WRC rules “accidental landlord” inadvertently discriminated against prospective tenant on HAP – Meczyki Times

The Workplace Relations Commission (WRC) has ruled that an “accidental” landlord inadvertently discriminated against a mother-of-one when he refused to consider her an apartment because she was in receipt of housing benefit payments. was doing

Ausra Ziurinskaite’s complaint under the Equal Status Act 2000 against Adrienne Keogh was upheld by the Workplace Relations Commission in a decision published on Thursday morning.

Ms Zurenskett told an equality hearing in February that she responded to an advert. Daft.ie House to rent at Holywell Villas in Swades, Co Dublin in October 2020.

In her email, she wrote that she was looking for an apartment for herself and her young son, and that she was in receipt of Housing Assistance Payment (HAP).

He offered references from his employer and then landlord and offered to pay the money in cash or bank transfer, the tribunal heard.

Ms Keogh’s reply came 45 minutes later: “Sorry, I’m not part of the Heap scheme. [sic]”

Ms Zurenskett said she believed she may have been discriminated against and served Ms Keogh with a statutory complaint form ES1 at the address of the property offered for rent in November 2020.

On a form submitted as evidence, she said she believed she had been treated less favorably “because HAP would pay my rent”.

The complainant said he received no response to the ES1 form and the letter was returned to him, opened the following January.

The landlady, Ms Keogh, told the equality hearing that she “didn’t know how the HAP process worked” and thought the HAP was a housing body with which she had to register.

That “didn’t mean she wouldn’t rent out her apartment to someone who was qualified”, she said in her written submission – just that she was “not registered”.

Ms Keogh said she was an “accidental landlord” and had “struggled to find somewhere to live in the past”.

She bought the apartment as a place to live rather than an investment and when the property market crashed it fell into negative equity – meaning she “couldn’t sell it”, she said.

The landlord was “trying to get him a quick rental” when he advertised so he could pay the mortgage, and he also had to support his elderly parents.

She added that her father had just been discharged from hospital after suffering a stroke and was “a total wreck with the apartment”.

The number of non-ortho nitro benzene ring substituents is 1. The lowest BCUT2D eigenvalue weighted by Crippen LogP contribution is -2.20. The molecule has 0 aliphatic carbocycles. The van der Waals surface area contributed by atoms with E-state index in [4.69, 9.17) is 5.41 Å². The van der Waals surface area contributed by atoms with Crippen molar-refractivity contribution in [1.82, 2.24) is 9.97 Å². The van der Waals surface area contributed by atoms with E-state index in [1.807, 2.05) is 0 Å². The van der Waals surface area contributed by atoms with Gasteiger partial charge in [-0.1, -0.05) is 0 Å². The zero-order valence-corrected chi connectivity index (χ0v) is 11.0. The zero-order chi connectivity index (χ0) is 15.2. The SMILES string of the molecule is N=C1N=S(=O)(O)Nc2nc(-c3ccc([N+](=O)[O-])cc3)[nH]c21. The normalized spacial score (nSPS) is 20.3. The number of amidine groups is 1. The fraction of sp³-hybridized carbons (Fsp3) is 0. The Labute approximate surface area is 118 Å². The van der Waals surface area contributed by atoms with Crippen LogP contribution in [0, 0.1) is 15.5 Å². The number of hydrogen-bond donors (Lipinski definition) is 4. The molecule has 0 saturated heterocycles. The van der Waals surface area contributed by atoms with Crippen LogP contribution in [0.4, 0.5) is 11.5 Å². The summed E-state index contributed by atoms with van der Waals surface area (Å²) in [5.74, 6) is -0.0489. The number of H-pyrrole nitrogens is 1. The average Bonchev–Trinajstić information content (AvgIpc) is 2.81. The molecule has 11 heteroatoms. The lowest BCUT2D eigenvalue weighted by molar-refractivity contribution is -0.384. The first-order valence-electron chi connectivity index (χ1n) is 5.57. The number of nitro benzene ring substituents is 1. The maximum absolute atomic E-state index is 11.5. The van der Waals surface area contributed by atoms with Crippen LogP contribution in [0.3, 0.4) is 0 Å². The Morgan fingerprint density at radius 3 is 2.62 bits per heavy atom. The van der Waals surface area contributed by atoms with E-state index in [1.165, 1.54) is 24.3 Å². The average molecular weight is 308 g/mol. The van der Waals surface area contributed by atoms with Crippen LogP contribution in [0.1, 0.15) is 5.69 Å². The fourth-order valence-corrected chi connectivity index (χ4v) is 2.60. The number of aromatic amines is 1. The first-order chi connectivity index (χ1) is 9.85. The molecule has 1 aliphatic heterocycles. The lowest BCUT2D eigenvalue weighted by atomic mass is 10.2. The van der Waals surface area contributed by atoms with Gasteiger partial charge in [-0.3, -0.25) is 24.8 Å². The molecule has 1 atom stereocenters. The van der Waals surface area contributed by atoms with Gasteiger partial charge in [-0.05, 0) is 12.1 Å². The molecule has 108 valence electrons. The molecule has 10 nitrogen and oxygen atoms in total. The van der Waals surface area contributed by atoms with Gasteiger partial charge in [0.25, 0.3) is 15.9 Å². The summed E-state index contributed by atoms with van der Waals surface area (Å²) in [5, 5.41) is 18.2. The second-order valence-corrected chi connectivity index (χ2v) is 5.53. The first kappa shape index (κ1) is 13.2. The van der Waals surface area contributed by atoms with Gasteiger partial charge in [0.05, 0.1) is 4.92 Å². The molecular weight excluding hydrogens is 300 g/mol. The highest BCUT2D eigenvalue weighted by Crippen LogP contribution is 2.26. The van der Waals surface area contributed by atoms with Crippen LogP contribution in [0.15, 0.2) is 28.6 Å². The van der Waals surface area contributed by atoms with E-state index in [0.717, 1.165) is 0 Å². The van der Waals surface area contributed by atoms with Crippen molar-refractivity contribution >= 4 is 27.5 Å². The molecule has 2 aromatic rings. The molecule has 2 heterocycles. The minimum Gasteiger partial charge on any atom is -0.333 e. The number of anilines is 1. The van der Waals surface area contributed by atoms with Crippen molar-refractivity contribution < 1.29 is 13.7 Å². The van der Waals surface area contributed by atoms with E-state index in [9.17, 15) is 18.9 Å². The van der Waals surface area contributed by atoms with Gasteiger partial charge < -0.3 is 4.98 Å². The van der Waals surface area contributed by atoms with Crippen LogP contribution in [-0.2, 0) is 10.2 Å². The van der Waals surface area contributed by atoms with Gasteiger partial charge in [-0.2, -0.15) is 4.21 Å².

He said they included a potential tenant who had not taken out a lease and a leaking roof.

“So many applicants mentioned HAP, I decided to look into it,” he said, but added that when he inquired with Fingal County Council he was told that his registration It will take six weeks to process.

Ms Keogh “couldn’t wait six weeks to get a new tenant”, she said.

He said when he wrote back to Ms Zurenskett, his belief was that HAP was “a path she could not go down”.

Ms Keogh said she could sympathize with the complainant because she was “also a mother” and had raised her children to respect people.

The landlord said that she did not want the complainant to think that she did not rent the apartment to him because she was receiving housing payments.

The landlord apologized to the complainant at the hearing and said she would let him know if the apartment became available.

Advocating officer Catherine Byrne wrote that it should have been “obvious” to Ms Keogh that the complainant had the money to cover the deposit.

“It is not difficult to check whether she is, in fact, eligible for HAP and, as a new landlord in HAP, when the first month’s rent is due,” Ms. Murphy added. added.

The adjudicating officer said he was satisfied that the respondent “did not intend to discriminate” but that because the property was let to a tenant who was not eligible to pay, there had been discrimination.

“It is clear to me that Ms. Keogh refused to rent the property to Ms. Zurenskett because she did not familiarize herself with the process of renting to a HAP applicant,” he wrote.

Ms. Murphy added that the purpose of the legislation was to protect HAP recipients and prevent such incidents.

Noting that the maximum possible award was €15,000, he ordered Ms Keogh to pay the complainant €3,600 compensation, the equivalent of three months’ HAP entitlement.